By Kim Havell

"Well, do we do this thing?" Dave said, looking over to the rest of us. I pulled out the binoculars and studied some of the couloirs. They all looked tricky. "We have options,” I mused, out loud. “But we should probably just stick to our plan and give it a try. It looks like it goes.”

"Do or do not, there is no try," Dan replied in his soft-spoken way.

This past winter, three of us—"Dr." Dan Hehir, "Climber" Dave Marcinowski, and me—stood on a high ridge and looked across the narrow Bear Creek valley at our objective. It looked rocky, thin, and exciting. Dan was right, sort of: Once in the line, you are committed and need to feel really good about it.

Several hours later we found ourselves on the top of the ultra-classic route, Grandfather Couloir Direct, on the Little Wasatch Ridge of the San Juan Mountains near Telluride, Colo. Off of this long ridge, at around 13,000ft, lie some of the world's most challenging, exposed, and exciting couloir skiing. Some of these lines require rappels, rock hops, duck walks, and various other maneuvers to navigate close-outs in the terrain. Boys and girls, this is a no-fall zone.

We made it through the couloir that day. The Grandfather Direct had not yet been skied for the season, and so it was with excitement that we cautiously entered. Armed with ropes, crampons, ice screws, tools, harnesses and the like, we felt well-equipped to tackle obstacles that might be encountered. The couloir, protected from the sun by towering rock walls, held some great snow as well as some exciting moves with a rappel out the bottom… some two thousand-plus feet below.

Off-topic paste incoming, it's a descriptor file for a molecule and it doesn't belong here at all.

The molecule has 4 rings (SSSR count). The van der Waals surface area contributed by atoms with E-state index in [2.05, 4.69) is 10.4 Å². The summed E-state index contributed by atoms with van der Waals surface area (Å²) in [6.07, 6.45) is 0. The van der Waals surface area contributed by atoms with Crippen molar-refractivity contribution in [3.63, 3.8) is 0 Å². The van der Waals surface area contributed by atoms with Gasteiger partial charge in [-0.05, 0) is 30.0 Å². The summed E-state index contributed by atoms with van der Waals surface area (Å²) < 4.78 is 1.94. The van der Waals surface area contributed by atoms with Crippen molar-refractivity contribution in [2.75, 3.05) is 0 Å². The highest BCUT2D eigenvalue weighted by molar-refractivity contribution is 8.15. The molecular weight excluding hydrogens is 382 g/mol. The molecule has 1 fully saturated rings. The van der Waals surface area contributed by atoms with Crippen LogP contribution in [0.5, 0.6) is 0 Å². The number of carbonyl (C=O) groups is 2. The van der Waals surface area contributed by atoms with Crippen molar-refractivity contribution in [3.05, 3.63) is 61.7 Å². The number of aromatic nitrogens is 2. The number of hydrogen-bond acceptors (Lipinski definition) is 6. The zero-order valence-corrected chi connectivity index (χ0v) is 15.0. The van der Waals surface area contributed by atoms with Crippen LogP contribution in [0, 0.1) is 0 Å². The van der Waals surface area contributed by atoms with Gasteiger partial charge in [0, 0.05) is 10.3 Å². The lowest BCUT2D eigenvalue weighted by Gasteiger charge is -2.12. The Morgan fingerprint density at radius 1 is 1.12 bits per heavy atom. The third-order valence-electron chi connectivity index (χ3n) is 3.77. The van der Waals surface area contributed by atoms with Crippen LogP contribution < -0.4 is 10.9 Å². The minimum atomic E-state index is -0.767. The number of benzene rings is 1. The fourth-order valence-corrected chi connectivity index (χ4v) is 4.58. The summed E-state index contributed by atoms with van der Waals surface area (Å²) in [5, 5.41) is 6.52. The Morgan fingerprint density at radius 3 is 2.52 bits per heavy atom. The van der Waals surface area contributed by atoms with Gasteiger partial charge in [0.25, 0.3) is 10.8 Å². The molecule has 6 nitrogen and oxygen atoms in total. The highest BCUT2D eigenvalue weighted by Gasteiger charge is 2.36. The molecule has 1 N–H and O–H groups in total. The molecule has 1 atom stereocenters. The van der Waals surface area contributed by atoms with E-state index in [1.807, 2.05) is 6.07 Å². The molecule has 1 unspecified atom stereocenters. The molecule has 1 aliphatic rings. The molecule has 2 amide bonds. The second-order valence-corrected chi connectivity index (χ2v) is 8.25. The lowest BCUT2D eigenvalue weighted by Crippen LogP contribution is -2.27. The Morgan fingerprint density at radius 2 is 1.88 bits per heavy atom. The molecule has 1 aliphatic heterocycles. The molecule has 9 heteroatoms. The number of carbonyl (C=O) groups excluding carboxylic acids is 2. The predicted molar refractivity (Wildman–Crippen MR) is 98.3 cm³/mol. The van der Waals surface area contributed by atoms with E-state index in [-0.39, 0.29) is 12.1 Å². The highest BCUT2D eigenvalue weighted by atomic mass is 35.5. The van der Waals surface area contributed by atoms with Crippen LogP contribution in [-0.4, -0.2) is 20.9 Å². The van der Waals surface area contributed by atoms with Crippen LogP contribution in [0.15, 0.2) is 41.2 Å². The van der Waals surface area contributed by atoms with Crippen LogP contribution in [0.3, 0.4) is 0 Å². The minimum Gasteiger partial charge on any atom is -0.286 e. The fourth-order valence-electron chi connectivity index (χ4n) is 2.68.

The San Juans, after all, are “young” mountains, a quality that lends itself to jagged and pointy peaks with fascinating routes. This photo gallery shows just a few of the fun opportunities that the area offers, and of course there are many, many more to discover.

To read more about Kim Havell's exploits in the San Juans, read the Powder Girl column in Volume 40 of Powder.